There are some instances and cases where even this would not be enough for the Bluetooth issue to go away. In this case, read on to the next instructions.
Clear the Bluetooth Pairing List
This should be similar to when you are clearing the list of all remembered Wi-Fi networks, though this would clear all the devices your phone has paired up in Bluetooth with, including all distant devices. There are cases where some faulty pairings or too many pairings can intrude with the stability of Bluetooth so this step is advised for phones which have had too many Bluetooth interactions with other devices.
- Go to the Home Screen
- Press Apps
- In the Apps menu, look for Settings
- Now under the Wireless and Networks section, look for Bluetooth and press it
- This should open up the Bluetooth settings as well as a list of all the paired devices both near and far
- There should be a gear icon next to each paired device, select this and tap on Forget
- Do the same for all the other paired devices, this has to be done individually
- After removing all of them, restart the device manually
- Test to see if the fix works by checking the stability of Bluetooth
If the solution still does not work, check out more instructions below.
Check for Updates to the Bluetooth Software
Sometimes the issue could stem from the fact that the Bluetooth app or function is not properly updated. This rarely happens since essential apps are always the first to be updated by the phone, though some rare cases of being offline for too long could cause this. If so, check the Bluetooth app once again under the Application Manager section, in order to go there, check the instruction above for clearing the Bluetooth cache, there should be an update app button there if the app is out of date.
Clear the Devices Cache Partition
This is some of the more advanced and desperate solutions for fixing Bluetooth stability issues, but some of our readers have reported success with this step. It involved clearing the devices cache partition from Recovery Mode, which will have to be accessed first before we proceed. To do this you must:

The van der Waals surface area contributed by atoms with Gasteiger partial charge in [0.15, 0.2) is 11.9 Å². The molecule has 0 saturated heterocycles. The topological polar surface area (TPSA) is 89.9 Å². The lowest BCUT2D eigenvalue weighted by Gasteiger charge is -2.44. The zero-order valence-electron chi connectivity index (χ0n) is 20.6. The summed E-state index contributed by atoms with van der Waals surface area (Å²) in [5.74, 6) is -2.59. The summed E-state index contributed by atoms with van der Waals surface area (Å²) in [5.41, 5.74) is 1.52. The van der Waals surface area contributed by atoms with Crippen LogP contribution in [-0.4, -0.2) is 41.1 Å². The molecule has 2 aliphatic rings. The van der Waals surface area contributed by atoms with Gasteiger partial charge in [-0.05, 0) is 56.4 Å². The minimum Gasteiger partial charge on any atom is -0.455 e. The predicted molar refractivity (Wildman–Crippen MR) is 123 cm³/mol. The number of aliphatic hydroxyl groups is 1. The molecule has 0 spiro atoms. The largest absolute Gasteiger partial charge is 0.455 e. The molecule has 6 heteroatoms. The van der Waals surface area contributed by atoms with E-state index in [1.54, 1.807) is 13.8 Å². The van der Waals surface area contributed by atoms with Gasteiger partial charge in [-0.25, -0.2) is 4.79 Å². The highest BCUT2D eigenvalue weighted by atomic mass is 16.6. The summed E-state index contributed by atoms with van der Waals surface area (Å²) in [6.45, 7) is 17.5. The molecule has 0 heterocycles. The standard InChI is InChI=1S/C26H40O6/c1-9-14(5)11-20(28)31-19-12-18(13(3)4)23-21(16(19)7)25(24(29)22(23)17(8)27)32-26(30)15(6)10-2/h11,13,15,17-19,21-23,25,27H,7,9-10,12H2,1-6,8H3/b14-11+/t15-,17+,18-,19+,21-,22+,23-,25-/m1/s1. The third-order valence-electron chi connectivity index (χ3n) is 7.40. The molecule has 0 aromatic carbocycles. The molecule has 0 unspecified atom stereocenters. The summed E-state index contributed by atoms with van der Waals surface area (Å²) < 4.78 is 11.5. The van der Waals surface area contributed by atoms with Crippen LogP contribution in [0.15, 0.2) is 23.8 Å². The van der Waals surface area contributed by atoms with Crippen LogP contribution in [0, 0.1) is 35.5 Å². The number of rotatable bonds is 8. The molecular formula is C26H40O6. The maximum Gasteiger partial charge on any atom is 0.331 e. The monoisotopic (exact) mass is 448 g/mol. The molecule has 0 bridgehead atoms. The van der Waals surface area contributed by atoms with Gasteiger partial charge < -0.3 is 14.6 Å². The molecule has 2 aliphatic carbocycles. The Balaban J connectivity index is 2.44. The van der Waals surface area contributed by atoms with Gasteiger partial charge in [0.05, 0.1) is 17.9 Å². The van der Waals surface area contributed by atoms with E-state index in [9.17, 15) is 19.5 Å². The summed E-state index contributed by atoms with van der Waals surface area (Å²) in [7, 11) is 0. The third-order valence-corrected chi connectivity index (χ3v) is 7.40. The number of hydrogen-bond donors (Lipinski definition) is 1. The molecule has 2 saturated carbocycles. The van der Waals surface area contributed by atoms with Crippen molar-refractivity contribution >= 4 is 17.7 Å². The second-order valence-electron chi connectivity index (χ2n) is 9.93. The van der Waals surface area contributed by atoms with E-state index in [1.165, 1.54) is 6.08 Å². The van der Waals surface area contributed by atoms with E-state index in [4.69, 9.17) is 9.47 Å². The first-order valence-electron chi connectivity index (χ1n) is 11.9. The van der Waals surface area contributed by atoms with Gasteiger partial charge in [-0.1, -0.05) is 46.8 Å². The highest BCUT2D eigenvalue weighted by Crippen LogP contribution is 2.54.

- Turn off the device
- Wait for all the lights to go off then press and hold Power, Volume Up and Home buttons simultaneously and wait
- After a few seconds, the phone’s screen should light up, keep holding the buttons until you see the Android Recovery Mode screen, you can then release all three buttons
- You can use the Volume Down button to navigate the menu for the Recovery Mode, keep navigating down until you see the Wipe Cache Partition option
- Select this command by pressing the Power button, it will initiate the action
- Restart the device afterwards
- The phone should reboot into the normal running mode, where you can now check if the Bluetooth is stable or keeps shutting off still
- If the fix does not work, proceed to the last and final step below
Factory Reset the Device
This is the most advanced and drastic step yet and is usually an effective solution since it practically resets your phone’s software back to when it was tweaked at the factory production line. The downside is that it will wipe all your data on the phone. All photos, files, contacts, videos, history, and everything else stored on the phone disappears. Users are warned.
In addition, this will also erase any setting for the Bluetooth. That include the ones you can’t access, but has a good chance of fixing up the function. It comes at the cost of all user data and setting up and personalizing the smartphone again. To do this, you must:
- Go to the Home Screen of the device
- Press the Apps menu
- Look for Settings and tap it
- Under settings, navigate down a bit until you see the Backup and Restore section
- Under this section, there should be an option named Factory Data Reset, press this if you really are ready
- Press Reset Device and wait for the process to finish. It might take a while depending on the amount of data stored on the phone
- Once the process is done, the Bluetooth should work as it did back when the phone was first bought
If the issue persists, take it to the retailer or service center for technical assistance. Should the factory reset option prove to be a failure, then you should not further try any other fixes. Take it straight to the retailer and tell them the issue.
Hopefully, your device has a warranty. If so, it will likely cover any Bluetooth defects. Then you can get a replacement for your faulty Galaxy.